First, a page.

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The Horror of Slenderman


Despite its ominously evocative title, HBO’s Beware the Slenderman is not a horror movie. It’s contemporary tragedy. And it wears its sadness on its sleeve.

The documentary, directed by Oscar-nominated and Peabody-winning Irene Taylor Brodsky, explores an attempted murder that took place in Waukesha, Wis., in 2014. Two 12-year old girls with no prior behavioral issues, Anissa Weier and Morgan Geyser, became obsessed with an online character called Slenderman. Reinforcing each other’s delusions, they became convinced that they needed to kill someone in order to both become Slenderman’s servants and protect their families from him. After leading a mutual friend into the woods, they stabbed her 19 times before setting off on foot for Nicolet National Forest, where they believed Slenderman’s mansion to be located. The two were eventually picked up by the highway patrol. The victim survived the attack after dragging herself to a ditch on the side of the road and calling to a cyclist for help.

The story is terrifying for a number of reasons, some more obvious than others. For one, it took place in a wholesome suburban town. In 2012, Money magazine ranked Waukesha as one of the best 100 places to live in America. The following year, America’s Promise Alliance ranked Waukesha as one of the best 100 communities for young people in America. And while it might technically be considered a suburb of Milwaukee, Waukesha appears exceedingly bucolic and is known historically for the purity of its spring water.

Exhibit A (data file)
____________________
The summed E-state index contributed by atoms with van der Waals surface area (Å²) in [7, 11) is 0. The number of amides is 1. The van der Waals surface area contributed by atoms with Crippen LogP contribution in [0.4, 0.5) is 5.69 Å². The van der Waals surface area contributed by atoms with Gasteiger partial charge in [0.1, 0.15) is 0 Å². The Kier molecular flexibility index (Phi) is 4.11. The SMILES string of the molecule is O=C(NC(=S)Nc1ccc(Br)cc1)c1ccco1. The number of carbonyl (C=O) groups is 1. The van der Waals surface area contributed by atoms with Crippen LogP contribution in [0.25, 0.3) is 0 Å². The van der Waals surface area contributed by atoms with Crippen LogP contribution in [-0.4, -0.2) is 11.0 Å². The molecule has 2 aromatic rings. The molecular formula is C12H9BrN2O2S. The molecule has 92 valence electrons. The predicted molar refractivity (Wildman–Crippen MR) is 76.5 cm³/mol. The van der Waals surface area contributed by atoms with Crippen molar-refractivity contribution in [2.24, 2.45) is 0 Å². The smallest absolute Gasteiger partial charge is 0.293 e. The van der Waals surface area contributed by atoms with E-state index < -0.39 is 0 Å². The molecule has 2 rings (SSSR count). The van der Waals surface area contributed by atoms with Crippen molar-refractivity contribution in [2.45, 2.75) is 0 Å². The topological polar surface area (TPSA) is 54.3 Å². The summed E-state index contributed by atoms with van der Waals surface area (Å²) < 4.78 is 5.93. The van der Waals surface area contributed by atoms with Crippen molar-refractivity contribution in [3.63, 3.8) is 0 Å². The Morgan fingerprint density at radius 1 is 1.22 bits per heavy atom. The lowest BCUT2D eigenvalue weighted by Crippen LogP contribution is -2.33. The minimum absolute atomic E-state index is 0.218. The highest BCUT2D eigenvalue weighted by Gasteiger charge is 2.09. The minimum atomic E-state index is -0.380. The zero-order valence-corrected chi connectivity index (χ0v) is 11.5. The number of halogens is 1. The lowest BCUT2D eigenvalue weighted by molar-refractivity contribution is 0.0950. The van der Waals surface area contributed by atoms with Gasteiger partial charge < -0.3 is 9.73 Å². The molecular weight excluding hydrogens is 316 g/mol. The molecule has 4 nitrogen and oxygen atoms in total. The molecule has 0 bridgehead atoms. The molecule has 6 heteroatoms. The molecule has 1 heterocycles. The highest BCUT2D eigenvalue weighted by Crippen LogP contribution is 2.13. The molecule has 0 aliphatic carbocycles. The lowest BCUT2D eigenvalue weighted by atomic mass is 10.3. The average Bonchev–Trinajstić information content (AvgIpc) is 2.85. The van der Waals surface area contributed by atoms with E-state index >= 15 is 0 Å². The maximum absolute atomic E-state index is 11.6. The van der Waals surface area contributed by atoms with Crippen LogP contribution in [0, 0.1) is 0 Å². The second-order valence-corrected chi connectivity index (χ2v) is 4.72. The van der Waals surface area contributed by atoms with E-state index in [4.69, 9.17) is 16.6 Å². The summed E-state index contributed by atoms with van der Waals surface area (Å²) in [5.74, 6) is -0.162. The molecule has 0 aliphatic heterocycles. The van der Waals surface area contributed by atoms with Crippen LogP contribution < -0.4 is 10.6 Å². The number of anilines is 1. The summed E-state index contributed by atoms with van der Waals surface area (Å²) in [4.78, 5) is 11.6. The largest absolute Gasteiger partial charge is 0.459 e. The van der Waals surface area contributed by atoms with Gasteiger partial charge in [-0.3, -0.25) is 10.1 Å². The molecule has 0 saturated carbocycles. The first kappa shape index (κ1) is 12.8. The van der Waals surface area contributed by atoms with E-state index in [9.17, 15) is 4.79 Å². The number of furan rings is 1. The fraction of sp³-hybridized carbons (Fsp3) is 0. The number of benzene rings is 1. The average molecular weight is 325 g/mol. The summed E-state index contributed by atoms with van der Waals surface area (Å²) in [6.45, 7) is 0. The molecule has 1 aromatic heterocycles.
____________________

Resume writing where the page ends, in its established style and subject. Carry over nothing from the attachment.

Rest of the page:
By all accounts, it seems like the perfect place to raise a child. Which is relevant, of course, because of another grisly aspect of the crime: it was committed by kids, and not the kind of troublemakers everyone already has their eye on. These were soft-spoken and creative, if somewhat socially excluded, girls. No one saw it coming. That the inner world of these girls was so well-hidden from their parents, and contrasted so dramatically from their physical surroundings, was facilitated entirely by the internet. And perhaps the most lurid aspect of the crime was that these girls were willing to kill on behalf of an internet meme.